improving brain function and stress with ginseng
For people that want a natural solution to improve their health and treat common ailments, a good choice is turning to herbal medicine. Although there are a variety of herbs that can be used to boost human health, one of the most popular, and effective, is ginseng.
Ginseng has a long history of usage in both North America and Asia, and today is used by millions of people for its numerous health benefits. Using ginseng can improve your health in several interesting ways, like increasing your cognitive functioning. Ginseng is also a useful natural cure for headaches and chronic fatigue. This herb is known to help decrease your risk of illness by boosting your immune function.
If you are thinking about using herbal medicines to improve your long-term health, then learning more about ginseng and its countless benefits is a great idea. Read about the health benefits of ginseng and how you can effectively use this herb to support full body health.
1. Ginseng facts
When you are planning to supplement your everyday diet with ginseng, it’s important that you have all the facts about this herb. For instance, you may be surprised to learn that there are actually 11 different species of ginseng, some of which offer more powerful health benefits than others. Getting a few basic facts about this herb will make sure you’re using it the right way.
All 11 species of ginseng belong to the Panax genus, which means “all heal” in Greek. When people use the term ginseng, they are usually referring to either American ginseng or Korean ginseng. Types of ginseng that aren’t a part of the Panax genus, such as Siberian ginseng, differ from the standard ginseng people use to improve their health.
While research is still ongoing, ginseng can improve health likely due to its amount of compounds known as ginsenosides. Different species of ginseng have different levels of ginsenosides, which is why some forms of ginseng are more potent than others. If you want to support your health using ginseng, it is crucial that you use either Korean or American ginseng for optimal results.
2. Ginseng nutrition
Now that you know about some basic ginseng facts, it’s a good idea to learn about this herb’s nutrition and how it is made ready for human consumption. In addition to ginsenosides, ginseng has a variety of components that can substantially contribute to human health.
When you shop for a ginseng supplement in your health food store, you will most likely buy American ginseng. Before it can be used, American ginseng must grow for almost six years, and while this plant is common, it is endangered in nature, which means the majority of American ginseng is grown on farms[7,8].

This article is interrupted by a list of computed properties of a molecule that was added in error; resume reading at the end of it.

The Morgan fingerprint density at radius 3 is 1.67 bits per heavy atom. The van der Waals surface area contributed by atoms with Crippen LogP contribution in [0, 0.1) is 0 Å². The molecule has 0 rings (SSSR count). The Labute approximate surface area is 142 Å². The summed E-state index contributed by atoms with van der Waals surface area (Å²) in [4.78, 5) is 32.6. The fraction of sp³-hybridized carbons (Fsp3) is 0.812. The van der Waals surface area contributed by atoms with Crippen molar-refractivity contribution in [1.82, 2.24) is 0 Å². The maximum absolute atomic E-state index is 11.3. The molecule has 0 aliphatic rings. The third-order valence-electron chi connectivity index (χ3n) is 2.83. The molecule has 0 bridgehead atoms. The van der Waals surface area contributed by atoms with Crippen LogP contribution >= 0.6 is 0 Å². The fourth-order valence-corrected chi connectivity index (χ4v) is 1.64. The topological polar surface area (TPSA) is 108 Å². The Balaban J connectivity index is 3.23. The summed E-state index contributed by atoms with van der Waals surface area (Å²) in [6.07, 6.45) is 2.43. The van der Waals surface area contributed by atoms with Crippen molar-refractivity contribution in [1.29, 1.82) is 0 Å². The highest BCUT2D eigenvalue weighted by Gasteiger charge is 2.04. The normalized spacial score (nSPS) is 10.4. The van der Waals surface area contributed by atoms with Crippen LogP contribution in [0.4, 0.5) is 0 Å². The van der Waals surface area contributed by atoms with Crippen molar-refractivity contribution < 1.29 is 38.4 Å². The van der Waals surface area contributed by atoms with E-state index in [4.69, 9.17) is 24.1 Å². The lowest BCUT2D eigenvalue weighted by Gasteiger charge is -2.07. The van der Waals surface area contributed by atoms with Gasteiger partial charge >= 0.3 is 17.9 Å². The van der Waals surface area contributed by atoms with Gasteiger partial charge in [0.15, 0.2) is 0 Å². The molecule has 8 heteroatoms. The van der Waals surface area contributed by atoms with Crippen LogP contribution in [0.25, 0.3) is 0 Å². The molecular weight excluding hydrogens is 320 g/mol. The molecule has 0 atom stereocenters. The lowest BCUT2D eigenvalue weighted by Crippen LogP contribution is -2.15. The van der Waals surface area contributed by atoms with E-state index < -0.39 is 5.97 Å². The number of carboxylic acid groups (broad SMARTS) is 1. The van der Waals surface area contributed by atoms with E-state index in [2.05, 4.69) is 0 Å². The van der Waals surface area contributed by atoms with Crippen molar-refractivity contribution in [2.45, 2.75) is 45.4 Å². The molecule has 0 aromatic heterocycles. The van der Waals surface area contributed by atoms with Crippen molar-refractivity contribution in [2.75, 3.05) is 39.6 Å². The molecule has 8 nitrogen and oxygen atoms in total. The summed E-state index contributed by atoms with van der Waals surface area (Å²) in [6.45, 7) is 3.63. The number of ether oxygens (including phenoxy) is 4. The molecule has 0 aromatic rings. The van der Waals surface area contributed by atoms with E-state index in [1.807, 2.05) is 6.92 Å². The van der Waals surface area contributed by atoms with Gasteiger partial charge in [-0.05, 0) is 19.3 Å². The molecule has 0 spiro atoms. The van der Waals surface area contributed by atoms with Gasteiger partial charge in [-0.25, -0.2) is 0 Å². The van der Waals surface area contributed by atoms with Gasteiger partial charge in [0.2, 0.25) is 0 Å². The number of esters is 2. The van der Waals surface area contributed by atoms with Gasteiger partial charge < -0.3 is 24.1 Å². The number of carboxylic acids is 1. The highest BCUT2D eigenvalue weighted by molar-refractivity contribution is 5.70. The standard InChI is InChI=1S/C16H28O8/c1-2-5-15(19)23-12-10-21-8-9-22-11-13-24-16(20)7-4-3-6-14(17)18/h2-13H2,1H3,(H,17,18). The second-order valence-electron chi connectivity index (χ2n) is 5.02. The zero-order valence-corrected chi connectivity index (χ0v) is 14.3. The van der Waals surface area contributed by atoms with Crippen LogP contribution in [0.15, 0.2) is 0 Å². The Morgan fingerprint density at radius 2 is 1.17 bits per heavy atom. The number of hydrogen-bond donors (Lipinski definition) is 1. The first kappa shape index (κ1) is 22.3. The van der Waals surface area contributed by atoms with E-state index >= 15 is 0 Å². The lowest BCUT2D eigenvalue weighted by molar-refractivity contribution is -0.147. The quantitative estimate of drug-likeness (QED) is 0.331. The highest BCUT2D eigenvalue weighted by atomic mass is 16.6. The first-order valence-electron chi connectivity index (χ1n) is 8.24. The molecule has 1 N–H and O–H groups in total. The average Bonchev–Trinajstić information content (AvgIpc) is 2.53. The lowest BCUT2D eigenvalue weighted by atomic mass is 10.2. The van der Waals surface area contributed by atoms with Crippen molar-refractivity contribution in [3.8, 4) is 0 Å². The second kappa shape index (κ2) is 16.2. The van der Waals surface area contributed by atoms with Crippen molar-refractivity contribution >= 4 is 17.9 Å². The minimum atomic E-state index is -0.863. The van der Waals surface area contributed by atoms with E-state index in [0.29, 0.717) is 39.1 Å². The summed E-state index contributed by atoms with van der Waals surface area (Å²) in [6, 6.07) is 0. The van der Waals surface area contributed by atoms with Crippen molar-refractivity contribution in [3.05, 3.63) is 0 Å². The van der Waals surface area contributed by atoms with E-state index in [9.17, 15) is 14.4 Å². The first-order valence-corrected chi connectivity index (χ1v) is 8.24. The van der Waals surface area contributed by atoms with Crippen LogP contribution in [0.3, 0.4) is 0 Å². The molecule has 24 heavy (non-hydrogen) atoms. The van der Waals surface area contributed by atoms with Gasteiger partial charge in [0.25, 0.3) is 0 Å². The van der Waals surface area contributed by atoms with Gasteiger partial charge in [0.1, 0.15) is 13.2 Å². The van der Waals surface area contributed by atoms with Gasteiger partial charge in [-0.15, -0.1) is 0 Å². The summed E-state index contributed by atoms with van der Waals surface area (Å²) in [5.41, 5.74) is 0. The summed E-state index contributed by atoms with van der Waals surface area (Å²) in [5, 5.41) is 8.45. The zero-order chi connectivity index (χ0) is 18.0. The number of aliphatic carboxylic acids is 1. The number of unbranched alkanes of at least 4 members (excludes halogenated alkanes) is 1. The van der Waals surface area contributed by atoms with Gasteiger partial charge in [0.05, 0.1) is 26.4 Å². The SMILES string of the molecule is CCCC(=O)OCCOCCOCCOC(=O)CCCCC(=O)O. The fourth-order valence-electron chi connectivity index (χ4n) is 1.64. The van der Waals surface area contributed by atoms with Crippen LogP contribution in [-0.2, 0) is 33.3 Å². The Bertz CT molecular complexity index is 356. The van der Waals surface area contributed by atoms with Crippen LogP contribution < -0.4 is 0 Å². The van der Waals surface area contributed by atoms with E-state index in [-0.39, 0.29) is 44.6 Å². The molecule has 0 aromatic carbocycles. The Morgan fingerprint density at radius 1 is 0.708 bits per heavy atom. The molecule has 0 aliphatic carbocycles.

Older ginseng plants are much more valuable than younger plants, mostly because aged ginseng roots have much more effective medicinal properties. You can distinguish American ginseng plants from other forms of ginseng by its flowers, which have a yellow-green color and produce red berries when fully mature. Ginseng plants provide a variety of plant compounds with pharmacological properties, including polyphenolic compounds, acidic polysaccharides, and polyacetylenes. Choosing an aged ginseng, while more expensive, will provide you with a variety of health benefits.
3. Improved mood
If you suffer from a mood disorder, such as depression or anxiety, it can be very difficult to live your life to the fullest. While it is important to receive treatment from a qualified mental health professional, it’s possible to also improve your mood with herbal medicine that includes ginseng.
Research has found that ginseng is an extremely effective mood booster and may also work to reduce stress. For example, one study performed in the United Kingdom showed that giving subjects 200 milligrams of ginseng for an eight-day period helped maintain mood levels. A daily dose of 400 milligrams even increased calmness and improved the subject’s ability to do arithmetic in their head.
Another study was performed to examine the effects of ginseng on chronic stress, using rats as subjects. At the conclusion of the study, it was revealed that as little as 100 milligrams of ginseng improved several stress markers, including the ulcer index and plasma glucose levels. This suggests that, in addition to reducing stress, ginseng can also be used to treat adrenal fatigue and as a natural ulcer cure. Anyone suffering from mood instability should consider adding ginseng to their daily routine.
4. Brain functioning
Although ginseng can be used for a variety of purposes, it is most popular as a study aid. Most people have heard of ginseng’s powerful benefits for the brain and, unlike other herbal medicines, there is strong scientific evidence behind ginseng’s positive effect on the brain.
A large amount of research suggests that ginseng can improve concentration and overall brain functioning by stimulating brain cells. One recent study found that using ginseng for three months boosted the mental operations of Alzheimer’s patients. In this study, subjects showed significant improvements in their cognition while taking ginseng, subsequently suffering from cognitive decline after discontinuing ginseng use.